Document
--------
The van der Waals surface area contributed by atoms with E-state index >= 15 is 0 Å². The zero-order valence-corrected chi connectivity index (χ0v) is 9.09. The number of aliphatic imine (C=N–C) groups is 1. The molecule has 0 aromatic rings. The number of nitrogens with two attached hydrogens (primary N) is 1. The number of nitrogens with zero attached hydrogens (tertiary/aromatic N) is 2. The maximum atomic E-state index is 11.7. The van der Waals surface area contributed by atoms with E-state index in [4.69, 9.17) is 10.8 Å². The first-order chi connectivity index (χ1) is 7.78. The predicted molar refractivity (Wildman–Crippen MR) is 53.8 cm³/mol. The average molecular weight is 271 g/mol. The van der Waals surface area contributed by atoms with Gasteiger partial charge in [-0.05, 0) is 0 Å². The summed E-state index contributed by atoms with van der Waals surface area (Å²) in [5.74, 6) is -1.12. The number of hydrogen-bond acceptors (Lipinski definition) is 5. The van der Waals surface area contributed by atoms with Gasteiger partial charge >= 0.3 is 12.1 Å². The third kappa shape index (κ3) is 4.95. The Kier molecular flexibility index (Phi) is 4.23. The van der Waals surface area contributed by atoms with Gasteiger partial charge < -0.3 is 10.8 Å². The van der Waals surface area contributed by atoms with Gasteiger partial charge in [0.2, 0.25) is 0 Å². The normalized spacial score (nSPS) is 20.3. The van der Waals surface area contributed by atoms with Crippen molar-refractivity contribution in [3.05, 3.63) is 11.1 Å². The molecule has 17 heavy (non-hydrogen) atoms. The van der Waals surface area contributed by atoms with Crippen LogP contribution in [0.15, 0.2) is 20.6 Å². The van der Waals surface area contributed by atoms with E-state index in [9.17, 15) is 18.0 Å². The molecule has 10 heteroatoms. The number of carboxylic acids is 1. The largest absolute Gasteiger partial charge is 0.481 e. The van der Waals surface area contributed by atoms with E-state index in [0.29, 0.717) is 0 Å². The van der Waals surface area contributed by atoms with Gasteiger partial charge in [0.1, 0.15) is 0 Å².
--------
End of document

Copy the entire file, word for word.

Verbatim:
The van der Waals surface area contributed by atoms with E-state index >= 15 is 0 Å². The zero-order valence-corrected chi connectivity index (χ0v) is 9.09. The number of aliphatic imine (C=N–C) groups is 1. The molecule has 0 aromatic rings. The number of nitrogens with two attached hydrogens (primary N) is 1. The number of nitrogens with zero attached hydrogens (tertiary/aromatic N) is 2. The maximum atomic E-state index is 11.7. The van der Waals surface area contributed by atoms with E-state index in [4.69, 9.17) is 10.8 Å². The first-order chi connectivity index (χ1) is 7.78. The predicted molar refractivity (Wildman–Crippen MR) is 53.8 cm³/mol. The average molecular weight is 271 g/mol. The van der Waals surface area contributed by atoms with Gasteiger partial charge in [-0.05, 0) is 0 Å². The summed E-state index contributed by atoms with van der Waals surface area (Å²) in [5.74, 6) is -1.12. The number of hydrogen-bond acceptors (Lipinski definition) is 5. The van der Waals surface area contributed by atoms with Gasteiger partial charge >= 0.3 is 12.1 Å². The third kappa shape index (κ3) is 4.95. The Kier molecular flexibility index (Phi) is 4.23. The van der Waals surface area contributed by atoms with Gasteiger partial charge < -0.3 is 10.8 Å². The van der Waals surface area contributed by atoms with Gasteiger partial charge in [0.2, 0.25) is 0 Å². The normalized spacial score (nSPS) is 20.3. The van der Waals surface area contributed by atoms with Crippen molar-refractivity contribution in [3.05, 3.63) is 11.1 Å². The molecule has 17 heavy (non-hydrogen) atoms. The van der Waals surface area contributed by atoms with Crippen LogP contribution in [0.15, 0.2) is 20.6 Å². The van der Waals surface area contributed by atoms with E-state index in [9.17, 15) is 18.0 Å². The molecule has 10 heteroatoms. The number of carboxylic acids is 1. The largest absolute Gasteiger partial charge is 0.481 e. The van der Waals surface area contributed by atoms with E-state index in [0.29, 0.717) is 0 Å². The van der Waals surface area contributed by atoms with Gasteiger partial charge in [0.1, 0.15) is 0 Å².